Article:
September 29 2016

Seasonal Musings by Elisa Ludwig


The official flavors of Rosh Hashanah, apples and honey set the stage for a sweet new year and perhaps make the atonement to follow a bit more palatable.

Nowhere, however, does it say in any of the official literature that Jews must stick to that supermarket stalwart of clover honey. In fact, with over 300 different honey varietals to sample, the mild, straightforward stuff in a bear-shaped bottle is probably the least interesting honey around. Still, it’s a safe bet for dishes like dressings and even Jewish apple cake, if your heirloom recipe calls for honey (many don’t).

To truly celebrate honey, it’s worth checking out a mix of varietals. A personal favorite, buckwheat honey has a darker tinge and musky, mineral flavor and it works well in cocktails and meat dishes. Similarly dark, chestnut honey has a strong, funky note that tastes wonderful when it’s drizzled on cheeses, toast or pears. Lavender honey is another great match for cheese, and it also works well over stone fruits or melon
. Often touted for its health properties, the slightly menthol Manuka honey, which comes from Greece, naturally melds with figs, Greek yogurt or any combination thereof.

What’s labeled as “wildflower” honey actually varies by region with its flavor reflecting whatever mix of local wildflowers the bees draw nectar from. Spicy honey and truffle honey are infused products that can be purchased, each of which has great application on a cheese plate or charcuterie. Or it can be fun to infuse your own honey at home with fennel seed, dried chamomile or star anise pods.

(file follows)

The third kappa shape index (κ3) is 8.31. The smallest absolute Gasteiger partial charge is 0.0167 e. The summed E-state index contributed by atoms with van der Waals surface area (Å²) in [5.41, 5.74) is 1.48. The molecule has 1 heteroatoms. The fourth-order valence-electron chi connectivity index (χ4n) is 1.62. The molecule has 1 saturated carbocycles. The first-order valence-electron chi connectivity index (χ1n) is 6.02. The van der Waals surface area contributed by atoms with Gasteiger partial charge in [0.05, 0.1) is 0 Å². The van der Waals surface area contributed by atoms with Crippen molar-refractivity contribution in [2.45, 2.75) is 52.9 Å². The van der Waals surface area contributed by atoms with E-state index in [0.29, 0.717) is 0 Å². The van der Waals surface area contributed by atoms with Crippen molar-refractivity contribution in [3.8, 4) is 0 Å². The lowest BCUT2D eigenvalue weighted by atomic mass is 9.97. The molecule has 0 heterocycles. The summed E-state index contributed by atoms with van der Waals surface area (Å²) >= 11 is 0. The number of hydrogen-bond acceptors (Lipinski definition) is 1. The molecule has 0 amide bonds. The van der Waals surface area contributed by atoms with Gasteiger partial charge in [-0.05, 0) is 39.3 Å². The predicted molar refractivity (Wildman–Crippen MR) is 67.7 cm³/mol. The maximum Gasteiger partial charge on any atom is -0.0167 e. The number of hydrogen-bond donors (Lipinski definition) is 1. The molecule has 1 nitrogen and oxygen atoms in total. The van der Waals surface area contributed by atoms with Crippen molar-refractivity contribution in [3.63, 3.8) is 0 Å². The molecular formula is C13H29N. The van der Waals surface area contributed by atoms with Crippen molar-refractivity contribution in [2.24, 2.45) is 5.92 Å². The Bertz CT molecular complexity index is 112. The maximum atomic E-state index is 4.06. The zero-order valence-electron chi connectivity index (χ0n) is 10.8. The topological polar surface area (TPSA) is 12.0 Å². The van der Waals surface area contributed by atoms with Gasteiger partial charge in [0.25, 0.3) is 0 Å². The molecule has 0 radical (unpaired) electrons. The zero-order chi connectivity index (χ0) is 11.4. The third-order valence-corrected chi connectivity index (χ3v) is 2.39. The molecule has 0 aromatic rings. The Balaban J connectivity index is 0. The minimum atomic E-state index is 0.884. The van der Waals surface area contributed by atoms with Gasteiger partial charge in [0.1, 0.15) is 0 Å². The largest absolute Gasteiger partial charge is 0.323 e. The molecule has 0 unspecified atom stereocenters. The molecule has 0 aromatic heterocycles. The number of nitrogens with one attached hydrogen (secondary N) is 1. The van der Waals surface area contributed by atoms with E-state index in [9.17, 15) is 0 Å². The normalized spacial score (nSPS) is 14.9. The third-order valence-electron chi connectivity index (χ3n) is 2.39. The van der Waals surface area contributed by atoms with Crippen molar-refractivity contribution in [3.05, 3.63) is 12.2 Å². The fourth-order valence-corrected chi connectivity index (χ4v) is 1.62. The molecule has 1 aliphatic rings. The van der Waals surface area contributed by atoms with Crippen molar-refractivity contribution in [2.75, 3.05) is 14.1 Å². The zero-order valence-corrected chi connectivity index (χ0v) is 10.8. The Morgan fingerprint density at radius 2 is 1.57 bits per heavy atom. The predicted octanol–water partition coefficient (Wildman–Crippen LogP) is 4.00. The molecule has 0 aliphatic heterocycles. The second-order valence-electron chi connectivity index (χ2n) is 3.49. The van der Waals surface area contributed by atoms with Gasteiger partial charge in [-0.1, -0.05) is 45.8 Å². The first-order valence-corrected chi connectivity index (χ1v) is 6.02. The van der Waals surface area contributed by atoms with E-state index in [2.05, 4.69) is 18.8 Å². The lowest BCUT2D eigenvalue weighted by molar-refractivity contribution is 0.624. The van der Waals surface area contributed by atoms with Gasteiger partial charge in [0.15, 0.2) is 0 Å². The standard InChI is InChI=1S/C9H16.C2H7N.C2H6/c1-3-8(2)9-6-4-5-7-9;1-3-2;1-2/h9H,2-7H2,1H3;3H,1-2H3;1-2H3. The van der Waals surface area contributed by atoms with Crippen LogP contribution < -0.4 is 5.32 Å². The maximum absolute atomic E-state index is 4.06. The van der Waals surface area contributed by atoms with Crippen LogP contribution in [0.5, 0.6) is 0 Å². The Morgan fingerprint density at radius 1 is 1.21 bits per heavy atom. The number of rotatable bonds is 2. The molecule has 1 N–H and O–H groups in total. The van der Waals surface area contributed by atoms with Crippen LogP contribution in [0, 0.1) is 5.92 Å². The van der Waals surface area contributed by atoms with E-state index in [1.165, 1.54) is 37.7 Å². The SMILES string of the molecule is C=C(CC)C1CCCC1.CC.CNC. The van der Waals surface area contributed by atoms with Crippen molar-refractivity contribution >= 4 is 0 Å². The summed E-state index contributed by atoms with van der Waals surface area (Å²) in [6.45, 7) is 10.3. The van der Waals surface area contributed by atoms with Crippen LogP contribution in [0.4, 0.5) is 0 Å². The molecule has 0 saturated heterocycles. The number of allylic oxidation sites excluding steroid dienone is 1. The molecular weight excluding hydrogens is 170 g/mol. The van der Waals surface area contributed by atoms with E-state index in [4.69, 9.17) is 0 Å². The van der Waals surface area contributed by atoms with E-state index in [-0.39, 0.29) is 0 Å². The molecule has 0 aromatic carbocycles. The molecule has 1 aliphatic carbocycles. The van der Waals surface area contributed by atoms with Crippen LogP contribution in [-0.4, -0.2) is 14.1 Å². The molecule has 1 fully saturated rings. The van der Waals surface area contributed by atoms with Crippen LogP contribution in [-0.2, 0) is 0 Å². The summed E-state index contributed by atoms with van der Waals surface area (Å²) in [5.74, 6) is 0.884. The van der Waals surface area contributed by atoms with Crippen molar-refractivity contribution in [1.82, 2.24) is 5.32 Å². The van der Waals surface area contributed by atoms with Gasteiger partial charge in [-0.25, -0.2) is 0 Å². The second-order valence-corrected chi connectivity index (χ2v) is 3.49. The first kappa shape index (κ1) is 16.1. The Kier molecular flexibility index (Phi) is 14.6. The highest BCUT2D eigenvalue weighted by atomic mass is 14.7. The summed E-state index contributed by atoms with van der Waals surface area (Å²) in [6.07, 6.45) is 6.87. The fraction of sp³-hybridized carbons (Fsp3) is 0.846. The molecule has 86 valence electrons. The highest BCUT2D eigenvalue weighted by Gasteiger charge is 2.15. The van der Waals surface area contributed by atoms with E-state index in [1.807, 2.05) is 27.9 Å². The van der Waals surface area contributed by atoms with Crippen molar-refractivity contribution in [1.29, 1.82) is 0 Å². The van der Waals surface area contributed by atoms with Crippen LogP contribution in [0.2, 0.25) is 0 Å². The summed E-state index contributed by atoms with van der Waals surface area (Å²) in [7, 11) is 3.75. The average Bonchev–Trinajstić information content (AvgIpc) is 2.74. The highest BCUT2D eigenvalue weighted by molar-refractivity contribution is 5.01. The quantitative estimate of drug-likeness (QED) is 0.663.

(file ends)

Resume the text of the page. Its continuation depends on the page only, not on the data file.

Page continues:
At the Rosh Hashanah table, try a tasting array of different honeys and allow your guests to dip apples into each one to appreciate their unique flavors. Add one (or more) of Steve’s delightful recipes that incorporate honey, like Caramelized Carrots and Turnips or Honey and Black Pepper Roast Pears with Brie and you’ll have your sweetest new year yet.

Caramelized Carrots and Turnips
(From At Home by Steve Poses)
Serves 8

6 medium yellow turnips, peeled and cut into ½” by 3” pieces
8 large carrots, peeled and cut into ½” by 3” pieces
2 tablespoons chopped fresh rosemary
2 medium red onions, sliced
¼ cup chopped fresh parsley
juice of 1 lemon
2 tablespoons olive oil
2 teaspoons kosher salt
½ teaspoon freshly ground black pepper
¼ cup honey

1. Preheat oven to 400.
2. In a large bowl, toss turnips and carrots with olive oil, salt and pepper. Spread in a single layer on baking sheets. Place sheets in oven and roast for 15 minutes, stirring vegetables and rotating sheets midway through. Add rosemary and onions and continue roasting, stirring occasionally, until turnips are golden brown, about 20-30 minutes.
3. Remove vegetables from oven. Drizzle with lemon juice and honey while vegetables are warm. Sprinkle with parsley and serve.

Honey and Black Pepper Roast Pears with Brie
(From At Home by Steve Poses)
Serves 6-8

1 medium-hard Bosc pear, cored and peeled
16 bias-cut slices of baguette (crostini)
4-5 ounces brie, cut to the size of the crostini
1 tablespoon unsalted butter
1½ teaspoons honey, preferably white truffle honey
¼ teaspoon pepper
flaky sea salt

1. Adjust an oven rack to the middle shelf and preheat oven to 425. Cut pear lengthwise into 16 pieces.
2. In a small glass baking dish large enough to hold the pears in a single layer, combine butter, honey and pepper. Microwave for about 15 seconds on high to melt butter and loosen honey. Add pears to dish, turning to coat well. Roast, turning pears over after 10 minutes. Continue roasting until pears soften and lightly color at the edges, about 15-18 total minutes. Remove from oven and cool. Turn pears to soak up any leftover pan syrup.
Layer crostini with brie and then pears. Add a few flakes of sea salt. To serve, set out a platter of crostini or portion 2 crostini per person.

Read other Fall 2016 Newsletter articles
Summer winds down
Fabulous DNC parties
Apple cocktail
Culinary jaunt